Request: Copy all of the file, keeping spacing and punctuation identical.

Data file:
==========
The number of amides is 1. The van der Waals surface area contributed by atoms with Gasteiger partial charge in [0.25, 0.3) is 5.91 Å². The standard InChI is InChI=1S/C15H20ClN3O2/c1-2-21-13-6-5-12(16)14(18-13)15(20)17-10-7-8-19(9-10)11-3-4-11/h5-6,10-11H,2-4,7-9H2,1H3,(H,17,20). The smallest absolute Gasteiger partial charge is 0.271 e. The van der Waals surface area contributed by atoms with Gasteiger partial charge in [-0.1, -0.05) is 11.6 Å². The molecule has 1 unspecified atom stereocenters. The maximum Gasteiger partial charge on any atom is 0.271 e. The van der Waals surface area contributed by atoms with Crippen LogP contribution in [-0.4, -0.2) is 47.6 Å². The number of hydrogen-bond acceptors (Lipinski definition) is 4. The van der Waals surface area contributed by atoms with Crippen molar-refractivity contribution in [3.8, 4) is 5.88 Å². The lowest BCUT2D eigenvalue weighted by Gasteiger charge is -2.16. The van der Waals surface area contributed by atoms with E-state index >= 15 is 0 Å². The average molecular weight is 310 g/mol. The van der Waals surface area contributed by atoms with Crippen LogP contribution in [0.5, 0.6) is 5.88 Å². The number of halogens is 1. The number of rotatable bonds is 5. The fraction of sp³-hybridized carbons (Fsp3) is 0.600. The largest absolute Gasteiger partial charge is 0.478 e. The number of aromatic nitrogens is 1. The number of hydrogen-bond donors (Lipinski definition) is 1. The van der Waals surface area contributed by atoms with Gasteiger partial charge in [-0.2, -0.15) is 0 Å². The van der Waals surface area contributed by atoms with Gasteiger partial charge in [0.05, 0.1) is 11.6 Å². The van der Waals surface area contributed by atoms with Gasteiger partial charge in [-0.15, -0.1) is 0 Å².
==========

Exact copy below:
The number of amides is 1. The van der Waals surface area contributed by atoms with Gasteiger partial charge in [0.25, 0.3) is 5.91 Å². The standard InChI is InChI=1S/C15H20ClN3O2/c1-2-21-13-6-5-12(16)14(18-13)15(20)17-10-7-8-19(9-10)11-3-4-11/h5-6,10-11H,2-4,7-9H2,1H3,(H,17,20). The smallest absolute Gasteiger partial charge is 0.271 e. The van der Waals surface area contributed by atoms with Gasteiger partial charge in [-0.1, -0.05) is 11.6 Å². The molecule has 1 unspecified atom stereocenters. The maximum Gasteiger partial charge on any atom is 0.271 e. The van der Waals surface area contributed by atoms with Crippen LogP contribution in [-0.4, -0.2) is 47.6 Å². The number of hydrogen-bond acceptors (Lipinski definition) is 4. The van der Waals surface area contributed by atoms with Crippen molar-refractivity contribution in [3.8, 4) is 5.88 Å². The lowest BCUT2D eigenvalue weighted by Gasteiger charge is -2.16. The van der Waals surface area contributed by atoms with E-state index >= 15 is 0 Å². The average molecular weight is 310 g/mol. The van der Waals surface area contributed by atoms with Crippen LogP contribution in [0.5, 0.6) is 5.88 Å². The number of halogens is 1. The number of rotatable bonds is 5. The fraction of sp³-hybridized carbons (Fsp3) is 0.600. The largest absolute Gasteiger partial charge is 0.478 e. The number of aromatic nitrogens is 1. The number of hydrogen-bond donors (Lipinski definition) is 1. The van der Waals surface area contributed by atoms with Gasteiger partial charge in [-0.2, -0.15) is 0 Å². The van der Waals surface area contributed by atoms with Gasteiger partial charge in [0.05, 0.1) is 11.6 Å². The van der Waals surface area contributed by atoms with Gasteiger partial charge in [-0.15, -0.1) is 0 Å².